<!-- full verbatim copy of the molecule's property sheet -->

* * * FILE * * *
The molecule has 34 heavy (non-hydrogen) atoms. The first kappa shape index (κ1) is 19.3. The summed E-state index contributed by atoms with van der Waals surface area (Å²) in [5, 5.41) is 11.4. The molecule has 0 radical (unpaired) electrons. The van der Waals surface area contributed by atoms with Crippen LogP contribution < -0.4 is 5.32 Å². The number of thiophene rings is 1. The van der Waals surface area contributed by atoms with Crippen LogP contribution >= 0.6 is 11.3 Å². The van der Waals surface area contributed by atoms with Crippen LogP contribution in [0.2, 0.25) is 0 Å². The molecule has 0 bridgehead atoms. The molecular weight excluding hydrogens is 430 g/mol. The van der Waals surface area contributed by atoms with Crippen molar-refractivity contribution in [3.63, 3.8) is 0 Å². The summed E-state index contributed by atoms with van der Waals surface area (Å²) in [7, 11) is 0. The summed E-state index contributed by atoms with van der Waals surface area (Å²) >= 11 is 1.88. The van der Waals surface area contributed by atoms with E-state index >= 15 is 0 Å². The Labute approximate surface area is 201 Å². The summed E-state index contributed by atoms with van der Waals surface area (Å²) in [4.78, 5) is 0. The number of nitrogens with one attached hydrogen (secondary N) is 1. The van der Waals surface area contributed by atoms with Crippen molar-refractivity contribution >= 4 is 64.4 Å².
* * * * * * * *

The molecule has 34 heavy (non-hydrogen) atoms. The first kappa shape index (κ1) is 19.3. The summed E-state index contributed by atoms with van der Waals surface area (Å²) in [5, 5.41) is 11.4. The molecule has 0 radical (unpaired) electrons. The van der Waals surface area contributed by atoms with Crippen LogP contribution < -0.4 is 5.32 Å². The number of thiophene rings is 1. The van der Waals surface area contributed by atoms with Crippen LogP contribution >= 0.6 is 11.3 Å². The van der Waals surface area contributed by atoms with Crippen LogP contribution in [0.2, 0.25) is 0 Å². The molecule has 0 bridgehead atoms. The molecular weight excluding hydrogens is 430 g/mol. The van der Waals surface area contributed by atoms with Crippen molar-refractivity contribution in [3.63, 3.8) is 0 Å². The summed E-state index contributed by atoms with van der Waals surface area (Å²) in [7, 11) is 0. The summed E-state index contributed by atoms with van der Waals surface area (Å²) >= 11 is 1.88. The van der Waals surface area contributed by atoms with E-state index >= 15 is 0 Å². The Labute approximate surface area is 201 Å². The summed E-state index contributed by atoms with van der Waals surface area (Å²) in [4.78, 5) is 0. The number of nitrogens with one attached hydrogen (secondary N) is 1. The van der Waals surface area contributed by atoms with Crippen molar-refractivity contribution >= 4 is 64.4 Å².